The cover which forms the other part of the integrated composite layer is primarily of a nonwoven thermoplastic web which should be of a sufficiently open structure to enhance the transfer of viscous fluid menses. It is preferred for purposes of this invention that the web be sufficiently open to enhance transfer. While the surface of the cover may be altered by treatment with suitable surface active agents to aid in the transfer, certain cover structures have been found to perform better than others and their performance has been correlated to the numbers of small holes present in the web.
Several cover materials were submitted for examination by a Quantimet 900 Image Analyzer made by Cambridge-Imanco Limited, Cambridge, England. A Bausch & Lomb Model L transmitted light photomicrographic unit was employed to take photomicrographs of cover materials which had been previously tested. The photomicrographs were examined with the Image Analyzer pixel size set at 13.28 microns.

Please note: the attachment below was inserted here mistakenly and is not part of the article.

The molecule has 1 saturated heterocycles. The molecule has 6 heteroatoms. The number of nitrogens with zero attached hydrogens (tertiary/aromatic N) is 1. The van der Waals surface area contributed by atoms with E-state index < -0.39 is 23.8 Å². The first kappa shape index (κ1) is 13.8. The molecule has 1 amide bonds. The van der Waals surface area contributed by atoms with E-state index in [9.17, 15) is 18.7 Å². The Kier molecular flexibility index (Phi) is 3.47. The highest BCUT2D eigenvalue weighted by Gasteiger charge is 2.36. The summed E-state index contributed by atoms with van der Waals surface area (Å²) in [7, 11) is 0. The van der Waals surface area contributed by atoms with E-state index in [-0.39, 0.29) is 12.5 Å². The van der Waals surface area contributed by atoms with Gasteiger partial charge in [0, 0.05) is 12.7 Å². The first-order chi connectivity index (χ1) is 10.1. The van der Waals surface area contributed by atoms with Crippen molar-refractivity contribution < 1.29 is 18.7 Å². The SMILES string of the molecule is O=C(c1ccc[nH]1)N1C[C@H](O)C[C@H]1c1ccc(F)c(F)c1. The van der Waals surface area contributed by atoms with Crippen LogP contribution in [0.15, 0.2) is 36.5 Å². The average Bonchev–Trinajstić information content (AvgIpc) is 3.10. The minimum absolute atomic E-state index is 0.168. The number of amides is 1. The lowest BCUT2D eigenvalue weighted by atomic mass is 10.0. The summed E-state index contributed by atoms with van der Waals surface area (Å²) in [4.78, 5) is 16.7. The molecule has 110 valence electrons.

For a cover to be acceptable no more than 40% of the holes may have a breadth of less than 27.3 microns; with preferred covers having less than 25% of the holes which are less than 27.3 microns. Breadth is measured as the maximum dimension of the hole measure at 90° to the major axis of the hole.
A second set of measurements which were taken directly on the cover material with a pixel size of 3.04 microns revealed that preferred cover materials should have no more than 90 holes/mm2 with a breadth of less than 13 microns. Generally, this latter breadth measurement has been correlated to fluid retention within the cover. In other words, a potential cover material may transfer fluid but retain a significant amount with the cover holes, thus producing a wet feeling surface which is generally to be avoided.